Broadly speaking, cars are either those of the natives or hire cars. Knowing the difference will help you predict their movements and actions. All locals’ cars have dents, scrapes, and missing parts. They are always driven at full speed or at a snail’s pace, never between the two. Hire cars, however, are pristine and are driven with great gusto on the autopistas until, that is, the drivers become scared by the locals wacky racing style of driving, and then they amble at 70 kmph. When the hire car driver enters a village or small town, they slow to a crawl because Northern European drivers are unable to judge the width of their vehicles.
You have little to fear from natives because cycling affords great respect – it is fourth only to God, mothers, and football. Hire cars, on the other hand, are a cause of great concern. Their pilots carry with them all of their native driving traits and idiosyncrasies, together with a complete absence of spatial awareness as they have no idea where they are going. To make matters worse, the Brits are befuddled by which side of the road to drive on, so frequently choose to straddle the white line. Regardless of nationality, these auto-tourists are a particular danger on mountain roads, where they are obsessed with completing their sightseeing missions in the shortest possible time, meaning they will overtake you with paper-thin margins on blind bends.
Alas, our fellow cyclists form our final category of dangers. If you take to the lanes, you can be assured that around every blind bend you will be greeted by a large group of cycle tourists occupying the entire road. Your best approach is to jump onto the big ring and send them flying like skittles.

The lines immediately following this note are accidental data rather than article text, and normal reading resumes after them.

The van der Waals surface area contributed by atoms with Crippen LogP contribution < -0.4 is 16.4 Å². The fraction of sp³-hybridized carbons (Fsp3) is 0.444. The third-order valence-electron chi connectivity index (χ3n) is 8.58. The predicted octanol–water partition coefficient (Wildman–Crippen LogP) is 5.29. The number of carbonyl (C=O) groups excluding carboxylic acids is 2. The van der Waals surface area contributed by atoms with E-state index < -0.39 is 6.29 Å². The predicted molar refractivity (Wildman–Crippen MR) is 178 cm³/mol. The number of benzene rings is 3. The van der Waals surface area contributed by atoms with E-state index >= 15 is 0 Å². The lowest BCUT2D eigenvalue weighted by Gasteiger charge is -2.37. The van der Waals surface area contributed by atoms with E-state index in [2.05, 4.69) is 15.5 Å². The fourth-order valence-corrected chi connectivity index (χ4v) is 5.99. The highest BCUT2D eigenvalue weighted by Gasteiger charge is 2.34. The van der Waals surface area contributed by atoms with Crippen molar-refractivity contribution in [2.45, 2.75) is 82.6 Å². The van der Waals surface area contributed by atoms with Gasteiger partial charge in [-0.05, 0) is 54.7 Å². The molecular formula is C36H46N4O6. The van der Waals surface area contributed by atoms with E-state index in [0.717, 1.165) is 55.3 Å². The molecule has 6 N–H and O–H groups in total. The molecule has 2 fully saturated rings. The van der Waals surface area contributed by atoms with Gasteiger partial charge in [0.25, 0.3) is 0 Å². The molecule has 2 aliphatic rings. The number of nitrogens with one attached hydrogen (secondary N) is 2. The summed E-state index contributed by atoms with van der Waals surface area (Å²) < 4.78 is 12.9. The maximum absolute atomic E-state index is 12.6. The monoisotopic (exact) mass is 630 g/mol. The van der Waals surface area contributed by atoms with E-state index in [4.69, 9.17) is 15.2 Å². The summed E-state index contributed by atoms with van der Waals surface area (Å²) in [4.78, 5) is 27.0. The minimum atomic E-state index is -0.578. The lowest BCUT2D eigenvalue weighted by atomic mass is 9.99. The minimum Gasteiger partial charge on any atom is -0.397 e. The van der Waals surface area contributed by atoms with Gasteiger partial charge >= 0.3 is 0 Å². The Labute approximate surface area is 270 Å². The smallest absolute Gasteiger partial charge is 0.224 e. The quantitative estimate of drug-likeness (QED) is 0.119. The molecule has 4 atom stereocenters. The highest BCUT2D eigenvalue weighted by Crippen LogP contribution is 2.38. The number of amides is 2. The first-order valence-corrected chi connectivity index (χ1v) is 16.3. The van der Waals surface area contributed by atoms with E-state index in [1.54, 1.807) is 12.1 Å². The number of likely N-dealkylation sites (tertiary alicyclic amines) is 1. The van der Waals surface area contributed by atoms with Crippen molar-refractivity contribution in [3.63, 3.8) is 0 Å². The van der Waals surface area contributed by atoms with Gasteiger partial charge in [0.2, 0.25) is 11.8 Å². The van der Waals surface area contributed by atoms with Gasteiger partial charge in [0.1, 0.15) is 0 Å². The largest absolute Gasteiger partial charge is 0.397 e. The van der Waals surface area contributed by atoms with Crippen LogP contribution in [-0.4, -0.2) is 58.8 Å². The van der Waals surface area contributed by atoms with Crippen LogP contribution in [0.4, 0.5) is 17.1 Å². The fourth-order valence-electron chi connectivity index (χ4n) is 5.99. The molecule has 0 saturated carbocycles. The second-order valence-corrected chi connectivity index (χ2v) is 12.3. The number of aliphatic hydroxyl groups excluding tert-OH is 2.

Unless you descend like a pro (check out our e-book if you don’t, btw), it’s only a matter of time before you hear a harsh, “Achtung!” Most Germans treat descents like autobahns where restriction of speed is an inefficient and pointless use of time. To avoid being ploughed over by one of these big units, descend faster than them – there’s no other way.
On any flat or undulating road, you will encounter sprawling pelotons of want-to-be racers, mostly approaching middle age with no hope of ever racing. Their movements are as unpredictable as a Brit in a hire car. Pass if you dare or sit in and enjoy a free ride before they randomly turn off to refuel with coffee and cake – don’t worry you won’t have to wait long because the middle-aged cyclist only has a 10-km range without food.
Finally, there’s the selfie-generation. They’re easy to spot with their top-end hire bikes, coordinated Rapha clothing, and an arm outstretched as they check out their phone looking for the perfect self-portrait. Naturally, they are completely oblivious to you and the rest of their surroundings, but at least they tend to ride in a straight (ish) line. Photobomb if you wish, but it will do little to disrupt their narcissistic adoration.
Happy cycling and hasta luego.
P.S. if you’re planning a trip to Mallorca, check out our previous post that gives some top tips for cycling in Mallorca.
Photo Credit: Aslam Mac